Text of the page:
The dramatic effects of Covid-19 on everyday life in Gadarif

This blog explores the effects of Covid-19 in Gadarif in Eastern Sudan. Precarious food supplies and lacking border control could mean that the chances of containing the pandemic are slim.

The politics of humanitarian aid to Myanmar

This blog provides reflections on the politics of humanitarian aid in Myanmar and the challenges of getting humanitarian access in the short term and securing human rights for the future.

In a critical moment for Yemen, donor fatigue can have disastrous consequences

This blog reflects on the humanitarian catastrophe in Yemen and the challenge of donor fatigue.

COVID-19 could kill off Muslim charities in the West that fail to adapt

This blog reflects on the challenges faced by Muslim charities as the Covid-19 crisis strangles fundraising and threatens lifesaving programs in the field precisely when they are needed most.

We are all fragile, but we are not all equally fragile

As the Covid-19 pandemic is spreading across the globe, its impact touches all corners of society. What happens when the pandemic reaches areas that were already dealing with various sorts of humanitarian challenges? How are humanitarian operations being impacted both directly and indirectly?

Safeguarding: Good intentions, difficult process

In the wake of the scandal in Haiti revolving around sexual misconduct by Oxfam staff in the aftermath of the 2010 Earthquake, the aid sector is now engaging in ‘safeguarding’ exercises. However, despite good intentions, the safeguarding response has some problematic qualities which need to be discussed.

Penal humanitarianism: Sovereign power and migration

Examining UK ‘managing migration’ initiatives, illustrating a securitisation of humanitarian aid.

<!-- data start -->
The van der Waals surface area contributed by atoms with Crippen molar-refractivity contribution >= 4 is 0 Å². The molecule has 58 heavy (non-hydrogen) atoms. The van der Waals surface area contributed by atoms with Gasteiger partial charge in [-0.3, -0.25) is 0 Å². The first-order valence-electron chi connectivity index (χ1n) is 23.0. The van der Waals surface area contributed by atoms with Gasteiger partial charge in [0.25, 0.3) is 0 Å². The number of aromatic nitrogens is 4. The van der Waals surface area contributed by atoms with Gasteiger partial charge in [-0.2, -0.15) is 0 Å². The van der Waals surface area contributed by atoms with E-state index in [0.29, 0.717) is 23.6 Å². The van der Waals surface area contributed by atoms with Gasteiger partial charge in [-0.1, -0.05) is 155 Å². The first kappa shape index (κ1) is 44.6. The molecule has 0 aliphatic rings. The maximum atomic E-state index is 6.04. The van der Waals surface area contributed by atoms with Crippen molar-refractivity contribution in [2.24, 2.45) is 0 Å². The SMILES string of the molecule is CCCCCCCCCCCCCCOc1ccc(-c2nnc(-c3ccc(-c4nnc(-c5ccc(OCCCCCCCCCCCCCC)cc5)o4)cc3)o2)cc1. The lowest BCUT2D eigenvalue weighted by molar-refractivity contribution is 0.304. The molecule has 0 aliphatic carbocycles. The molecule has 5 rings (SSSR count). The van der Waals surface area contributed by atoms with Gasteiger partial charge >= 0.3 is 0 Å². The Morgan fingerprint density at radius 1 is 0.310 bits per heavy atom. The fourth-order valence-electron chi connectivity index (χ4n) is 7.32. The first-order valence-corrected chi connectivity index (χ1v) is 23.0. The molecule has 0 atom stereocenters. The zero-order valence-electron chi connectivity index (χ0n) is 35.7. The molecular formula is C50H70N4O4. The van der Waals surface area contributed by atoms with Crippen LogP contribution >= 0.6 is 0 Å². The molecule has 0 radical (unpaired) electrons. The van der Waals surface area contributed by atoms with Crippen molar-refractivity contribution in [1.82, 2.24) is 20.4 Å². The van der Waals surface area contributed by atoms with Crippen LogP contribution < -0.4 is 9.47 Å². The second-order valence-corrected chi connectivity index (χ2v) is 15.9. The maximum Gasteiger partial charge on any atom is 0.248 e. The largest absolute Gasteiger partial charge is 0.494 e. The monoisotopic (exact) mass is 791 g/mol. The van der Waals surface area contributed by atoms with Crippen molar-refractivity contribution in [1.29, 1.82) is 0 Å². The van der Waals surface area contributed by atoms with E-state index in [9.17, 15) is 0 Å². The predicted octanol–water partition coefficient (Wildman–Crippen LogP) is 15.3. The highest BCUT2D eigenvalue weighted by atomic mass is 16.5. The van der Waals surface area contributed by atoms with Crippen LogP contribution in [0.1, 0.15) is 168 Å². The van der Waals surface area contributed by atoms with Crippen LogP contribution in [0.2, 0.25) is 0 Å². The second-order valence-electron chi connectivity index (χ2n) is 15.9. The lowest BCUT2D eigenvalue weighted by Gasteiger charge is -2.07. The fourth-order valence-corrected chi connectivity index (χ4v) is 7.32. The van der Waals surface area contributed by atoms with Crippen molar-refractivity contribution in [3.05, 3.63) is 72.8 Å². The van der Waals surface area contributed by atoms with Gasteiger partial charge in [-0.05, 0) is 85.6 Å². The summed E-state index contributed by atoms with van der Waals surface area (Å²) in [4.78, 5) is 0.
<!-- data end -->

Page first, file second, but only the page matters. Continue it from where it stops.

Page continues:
Aid agencies can’t police themselves. It’s time for a change
An incomplete picture of the humanitarian crisis in the Lake Chad region
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We welcome your contributions to the NCHS blog. Please review our blog guidelines below before submitting your blog using this form. While this blog is hosted by the NCHS, the views expressed by individual authors are their own and must not be interpreted as the position of the NCHS.

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Blog guidelines

Who can contribute

We welcome blog contributions from across the humanitarian field, whether you are a researcher, academic, practitioner or postgraduate student.

For example, you may be a researcher wishing to link your studies to current affairs or events, or you may be a research student wanting to share some preliminary research findings. We also welcome contributions from practitioners working in the field wishing to share experiences or reflections on humanitarian issues or practices.

How to contribute

Please use the form above to submit your blog. It is useful if you also tell us how your blog contributes to the analysis or discussion about a particular humanitarian topic or issue.

All submissions should be made electronically and in Microsoft Word (not PDF or any other format). Blog posts should ideally be between 800 and 1,500 words in length. Please do not submit blogs more than 2,000 words.

Please include the names and a short bio for each author (no more than two to three sentences per author). If you use social media, you can also include your Twitter and/or Facebook handles. Also include a title for the blog, as well as an abstract or summary (maximum 100 words).

It is also useful if you include a suitable accompanying photo or image for your blog. Please also provide a caption where possible and ensure you cite the source and have permission to use it.

Blogs are best when they are easily understood by a wide audience. Please write in an accessible way that will be easily understood. Adding hyperlinks to relevant sources and background information is also a useful way to provide the reader with more information or provide further explanation of complex concepts. Add a short list of references at the end of your blog if necessary.

Please let us know if your blog has been published elsewhere. We can in some cases consider posting pieces that have previously been published, however, the author then needs to obtain permission from the original publisher to re-publish the work.

As a contributor, you are responsible for the factual accuracy of your work. You are also responsible for correctly citing other sources. Responsibility for any plagiarism rests with the author.

Blog review process

Please be aware that all blogs submitted for publication undergo an independent and anonymous review process. The reviewer may make suggestions to revise your blog prior to publication.

While this blog is hosted by the NCHS, the views expressed by individual authors are their own and must not be interpreted as the position of the NCHS.